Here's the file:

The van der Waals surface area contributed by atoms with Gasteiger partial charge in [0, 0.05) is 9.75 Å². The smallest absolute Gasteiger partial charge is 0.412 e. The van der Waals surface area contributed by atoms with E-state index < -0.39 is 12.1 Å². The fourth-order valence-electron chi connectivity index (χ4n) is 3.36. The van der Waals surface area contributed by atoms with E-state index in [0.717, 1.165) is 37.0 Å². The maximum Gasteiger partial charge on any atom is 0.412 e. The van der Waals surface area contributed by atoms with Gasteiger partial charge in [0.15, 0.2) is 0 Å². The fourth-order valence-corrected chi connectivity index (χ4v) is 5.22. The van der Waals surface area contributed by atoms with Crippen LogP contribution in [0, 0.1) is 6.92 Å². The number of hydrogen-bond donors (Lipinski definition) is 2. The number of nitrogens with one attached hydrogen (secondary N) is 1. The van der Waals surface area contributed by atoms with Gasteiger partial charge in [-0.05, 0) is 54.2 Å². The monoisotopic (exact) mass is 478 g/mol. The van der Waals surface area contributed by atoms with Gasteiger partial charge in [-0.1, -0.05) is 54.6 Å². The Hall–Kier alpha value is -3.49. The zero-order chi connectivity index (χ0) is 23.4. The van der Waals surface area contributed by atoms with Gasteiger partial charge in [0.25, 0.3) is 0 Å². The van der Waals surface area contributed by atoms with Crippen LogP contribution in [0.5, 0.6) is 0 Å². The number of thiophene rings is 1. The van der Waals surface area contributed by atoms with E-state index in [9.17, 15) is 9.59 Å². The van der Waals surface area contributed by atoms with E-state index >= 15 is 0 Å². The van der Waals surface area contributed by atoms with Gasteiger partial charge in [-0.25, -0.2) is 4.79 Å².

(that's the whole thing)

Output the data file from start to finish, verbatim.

The van der Waals surface area contributed by atoms with Gasteiger partial charge in [0, 0.05) is 9.75 Å². The smallest absolute Gasteiger partial charge is 0.412 e. The van der Waals surface area contributed by atoms with E-state index < -0.39 is 12.1 Å². The fourth-order valence-electron chi connectivity index (χ4n) is 3.36. The van der Waals surface area contributed by atoms with E-state index in [0.717, 1.165) is 37.0 Å². The maximum Gasteiger partial charge on any atom is 0.412 e. The van der Waals surface area contributed by atoms with Gasteiger partial charge in [0.15, 0.2) is 0 Å². The fourth-order valence-corrected chi connectivity index (χ4v) is 5.22. The van der Waals surface area contributed by atoms with Crippen LogP contribution in [0, 0.1) is 6.92 Å². The number of hydrogen-bond donors (Lipinski definition) is 2. The number of nitrogens with one attached hydrogen (secondary N) is 1. The van der Waals surface area contributed by atoms with Gasteiger partial charge in [-0.05, 0) is 54.2 Å². The monoisotopic (exact) mass is 478 g/mol. The van der Waals surface area contributed by atoms with Gasteiger partial charge in [-0.1, -0.05) is 54.6 Å². The Hall–Kier alpha value is -3.49. The zero-order chi connectivity index (χ0) is 23.4. The van der Waals surface area contributed by atoms with Gasteiger partial charge in [0.25, 0.3) is 0 Å². The van der Waals surface area contributed by atoms with Crippen LogP contribution in [0.5, 0.6) is 0 Å². The number of thiophene rings is 1. The van der Waals surface area contributed by atoms with E-state index in [9.17, 15) is 9.59 Å². The van der Waals surface area contributed by atoms with E-state index >= 15 is 0 Å². The van der Waals surface area contributed by atoms with Gasteiger partial charge in [-0.25, -0.2) is 4.79 Å².